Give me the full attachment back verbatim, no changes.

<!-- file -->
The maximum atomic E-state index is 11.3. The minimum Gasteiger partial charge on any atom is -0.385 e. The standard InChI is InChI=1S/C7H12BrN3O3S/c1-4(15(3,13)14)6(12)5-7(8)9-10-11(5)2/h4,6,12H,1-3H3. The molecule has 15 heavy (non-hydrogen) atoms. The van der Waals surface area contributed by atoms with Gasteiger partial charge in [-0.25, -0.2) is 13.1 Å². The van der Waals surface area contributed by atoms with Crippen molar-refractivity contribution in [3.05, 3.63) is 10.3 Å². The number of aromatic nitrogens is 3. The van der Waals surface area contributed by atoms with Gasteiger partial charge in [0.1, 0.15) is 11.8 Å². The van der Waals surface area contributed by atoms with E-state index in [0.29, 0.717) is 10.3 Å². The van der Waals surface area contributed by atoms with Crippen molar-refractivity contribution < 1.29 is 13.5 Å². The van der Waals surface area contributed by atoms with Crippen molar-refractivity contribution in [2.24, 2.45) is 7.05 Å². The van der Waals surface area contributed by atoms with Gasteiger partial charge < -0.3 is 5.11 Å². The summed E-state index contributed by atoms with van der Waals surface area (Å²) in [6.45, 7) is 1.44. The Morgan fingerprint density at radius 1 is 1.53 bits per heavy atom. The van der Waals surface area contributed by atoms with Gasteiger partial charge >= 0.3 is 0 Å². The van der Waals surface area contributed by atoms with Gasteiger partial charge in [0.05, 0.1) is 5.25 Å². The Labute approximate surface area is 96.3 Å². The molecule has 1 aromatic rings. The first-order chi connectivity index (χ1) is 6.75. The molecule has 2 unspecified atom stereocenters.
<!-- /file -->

The maximum atomic E-state index is 11.3. The minimum Gasteiger partial charge on any atom is -0.385 e. The standard InChI is InChI=1S/C7H12BrN3O3S/c1-4(15(3,13)14)6(12)5-7(8)9-10-11(5)2/h4,6,12H,1-3H3. The molecule has 15 heavy (non-hydrogen) atoms. The van der Waals surface area contributed by atoms with Gasteiger partial charge in [-0.25, -0.2) is 13.1 Å². The van der Waals surface area contributed by atoms with Crippen molar-refractivity contribution in [3.05, 3.63) is 10.3 Å². The number of aromatic nitrogens is 3. The van der Waals surface area contributed by atoms with Gasteiger partial charge in [0.1, 0.15) is 11.8 Å². The van der Waals surface area contributed by atoms with E-state index in [0.29, 0.717) is 10.3 Å². The van der Waals surface area contributed by atoms with Crippen molar-refractivity contribution < 1.29 is 13.5 Å². The van der Waals surface area contributed by atoms with Crippen molar-refractivity contribution in [2.24, 2.45) is 7.05 Å². The van der Waals surface area contributed by atoms with Gasteiger partial charge < -0.3 is 5.11 Å². The summed E-state index contributed by atoms with van der Waals surface area (Å²) in [6.45, 7) is 1.44. The Morgan fingerprint density at radius 1 is 1.53 bits per heavy atom. The van der Waals surface area contributed by atoms with Gasteiger partial charge >= 0.3 is 0 Å². The van der Waals surface area contributed by atoms with Gasteiger partial charge in [0.05, 0.1) is 5.25 Å². The Labute approximate surface area is 96.3 Å². The molecule has 1 aromatic rings. The first-order chi connectivity index (χ1) is 6.75. The molecule has 2 unspecified atom stereocenters.